Coronavirus

covid 19 map Image PixabayThe COVID-19 coronavirus pandemic has plunged the capitalist system into a deep crisis. The stock markets are plummeting, a recession seems inevitable, and the ineptitude of the ruling class’ political leaders is being ruthlessly exposed everywhere.

Rather than a concerted, global response to the outbreak, protectionist tendencies in the world market have been accelerated, as governments rush to throw up borders to horde medical supplies and scramble for exclusive rights to vaccines.

The bosses and bourgeois governments have attempted to force the working class to shoulder the burden of this emergency, banning mass gatherings at the same time as sending people to work without adequate safety measures. This has been met with a backlash, with a wave of strikes in badly affected countries like Italy forcing the bosses to backtrack. This is despite the woeful response of the leaders of the workers’ mass organisations, who have mostly fallen in line with their governments rather than fight back.

While this pandemic was the catalyst, it was not the cause of the current social, political and economic crisis. This was already prepared in the last period of capitalist crisis and austerity, which savagely cut health services, brought increasingly degenerate leadership to the fore, and caused huge resentment to accumulate in the fabric of society. COVID-19 was accidental, but the calamity it has provoked was inevitable.

This virus marks the beginning of a new, tumultuous period in world history, one in which the consciousness of the masses will rapidly advance as the totally rotten state of the capitalist system and its leaders are laid bare.

 

Watch our interview with comrade Kazeem about the situation in Nigeria, where the coronavirus poses a catastrophic threat, and the perspective is one of explosive class struggle.

With cases of the novel coronavirus continuing to rise and no plateau in sight, nurses in Massachusetts have found themselves fighting more than just the virus to keep themselves and their patients safe and healthy. Between the ineptitude and inaction of the government and the barriers to care created by hospital administrators and shareholders, the nurses are exercising their collective power and using the resources of their union to take control of providing supplies, support, and guidance to healthcare workers. The nurses’ actions clearly demonstrate the timeliness and effectiveness of the ...

The Moroccan regime has detained over 500 political prisoners, according to the president of the Moroccan Association for Human Rights, Aziz Ghali. Amongst them are those imprisoned in the Hirak Rif protests and the Gerak Jaradah movement: trade unionists, bloggers, a journalist… pretty much everybody. Not a day goes by without social media reporting the arrest of new militants or ordinary citizens whose only crime, in the majority of cases, is having published a Facebook post critical of living conditions or of the state’s politics.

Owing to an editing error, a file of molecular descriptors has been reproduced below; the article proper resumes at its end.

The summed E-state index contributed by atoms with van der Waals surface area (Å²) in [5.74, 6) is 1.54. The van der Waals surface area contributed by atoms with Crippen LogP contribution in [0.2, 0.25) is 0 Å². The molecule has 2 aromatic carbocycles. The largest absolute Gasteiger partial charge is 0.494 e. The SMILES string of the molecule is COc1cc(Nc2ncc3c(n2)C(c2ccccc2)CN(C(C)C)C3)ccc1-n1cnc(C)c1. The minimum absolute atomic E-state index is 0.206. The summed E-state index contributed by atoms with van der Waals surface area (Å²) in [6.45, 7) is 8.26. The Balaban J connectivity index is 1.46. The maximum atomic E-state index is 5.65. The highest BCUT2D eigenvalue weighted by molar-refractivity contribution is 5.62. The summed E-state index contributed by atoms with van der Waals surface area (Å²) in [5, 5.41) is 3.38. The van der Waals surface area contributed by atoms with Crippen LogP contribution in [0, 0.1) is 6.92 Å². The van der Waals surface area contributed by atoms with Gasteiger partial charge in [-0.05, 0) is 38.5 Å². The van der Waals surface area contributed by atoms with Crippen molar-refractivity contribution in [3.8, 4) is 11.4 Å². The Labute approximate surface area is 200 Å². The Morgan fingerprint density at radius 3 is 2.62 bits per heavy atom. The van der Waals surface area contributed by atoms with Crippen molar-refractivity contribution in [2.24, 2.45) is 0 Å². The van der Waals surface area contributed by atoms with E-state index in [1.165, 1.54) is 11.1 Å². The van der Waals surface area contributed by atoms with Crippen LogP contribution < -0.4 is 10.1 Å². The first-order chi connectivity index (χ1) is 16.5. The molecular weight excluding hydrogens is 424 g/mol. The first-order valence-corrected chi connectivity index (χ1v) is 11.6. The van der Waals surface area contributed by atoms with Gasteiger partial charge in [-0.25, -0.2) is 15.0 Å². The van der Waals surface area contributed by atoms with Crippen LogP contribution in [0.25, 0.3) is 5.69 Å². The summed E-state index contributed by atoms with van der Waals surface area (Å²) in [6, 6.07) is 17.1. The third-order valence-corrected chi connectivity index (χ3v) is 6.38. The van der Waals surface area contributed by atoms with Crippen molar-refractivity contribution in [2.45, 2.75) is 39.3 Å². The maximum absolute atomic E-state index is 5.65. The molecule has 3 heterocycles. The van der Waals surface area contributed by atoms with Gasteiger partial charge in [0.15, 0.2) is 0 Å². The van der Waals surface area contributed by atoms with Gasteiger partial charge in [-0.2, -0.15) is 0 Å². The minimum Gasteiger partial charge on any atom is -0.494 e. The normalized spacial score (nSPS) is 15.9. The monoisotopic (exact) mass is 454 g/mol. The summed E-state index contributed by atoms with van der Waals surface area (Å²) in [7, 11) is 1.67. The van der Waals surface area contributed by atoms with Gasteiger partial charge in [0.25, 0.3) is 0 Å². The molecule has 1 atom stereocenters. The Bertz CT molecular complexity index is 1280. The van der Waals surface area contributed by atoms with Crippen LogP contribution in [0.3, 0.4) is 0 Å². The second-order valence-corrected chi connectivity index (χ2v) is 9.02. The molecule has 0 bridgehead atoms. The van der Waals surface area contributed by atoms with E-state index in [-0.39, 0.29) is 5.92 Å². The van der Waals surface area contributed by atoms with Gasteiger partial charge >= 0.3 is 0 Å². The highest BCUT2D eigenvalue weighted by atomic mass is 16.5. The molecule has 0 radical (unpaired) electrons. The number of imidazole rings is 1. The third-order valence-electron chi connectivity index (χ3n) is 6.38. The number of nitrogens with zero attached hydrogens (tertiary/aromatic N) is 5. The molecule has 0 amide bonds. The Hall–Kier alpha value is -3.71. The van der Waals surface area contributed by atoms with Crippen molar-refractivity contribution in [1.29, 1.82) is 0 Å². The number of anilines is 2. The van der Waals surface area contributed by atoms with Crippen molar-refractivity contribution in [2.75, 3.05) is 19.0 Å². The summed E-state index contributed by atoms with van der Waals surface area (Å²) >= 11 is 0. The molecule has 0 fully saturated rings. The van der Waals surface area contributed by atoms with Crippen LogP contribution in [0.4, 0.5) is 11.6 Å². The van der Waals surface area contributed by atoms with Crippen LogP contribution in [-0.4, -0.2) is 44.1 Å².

The bosses are pushing ever harder for workers to return to work. And the Tory government is giving them free rein to restart the economy without the necessary safety measures. The labour movement must organise a fightback.

In a report released on 29 April, the ILO forecast that 1.6 billion workers in the informal sector will lose 60 percent of their income after one month of the crisis. In the worst-affected countries, poverty rates among informal workers will increase to 84 percent. As the crisis bites, workers in insecure work will face disaster.

Watch our interview with Ben Morken, who discusses the situation in South Africa: the impact of COVID-19, the political crisis and the perspectives for class struggle.

The Red Workers’ Front organised an online May Day rally in which workers from all parts of the country expressed their views and condemned government policies, which are leading to more hunger and death for the workers alongside huge bailout packages for the rich and powerful.

On Tuesday 28 April – in what protestors are coining ‘the night of the molotov’ – working people streamed into the streets of Lebanon in an open show of force against the government. The masses are once more in the streets calling for a solution to the dire economic situation that the country faces.

The coronavirus pandemic has exposed the underlying contradictions of capitalism, triggering a deep crisis on the scale of the 1930s. There will be no rebound after the lockdown ends, but a prolonged economic depression.

As of the end of April, the amount of COVID-19 deaths in Sweden per 1,000 inhabitants is three times that of Denmark, three times that of Germany and four times that of Norway. The government is peddling the nationalist idea that Sweden is somehow different and better than the rest of the world. But the pandemic has revealed the true colours of Swedish class society.

The IMF declared at the beginning of April that we have entered into “the worst economic downturn since the Great Depression”. Yesterday, their perspective was confirmed when figures released for the US showed a rate of 4.8 percent decline. Today, the figures are out showing a 3.8 percent contraction in one quarter in the Eurozone. The disastrous handling of the coronavirus pandemic sharpened an economic crisis that was already in the making.

Watch our interview Josh Holroyd, writer for the British Marxist paper Socialist Appeal, about the impact of the coronavirus pandemic on Europe. The myth of European Unity has been shattered by this outbreak. The fraternity of EU member states has been replaced with new borders, hoarding of medical resources and mutual recriminations. Caught in the middle are the European workers, who are suffering the consequences of this emergency while their national leaders squabble. Strikes have already erupted in Spain, Italy etc., and the next period will see renewed class struggle sweep the continent.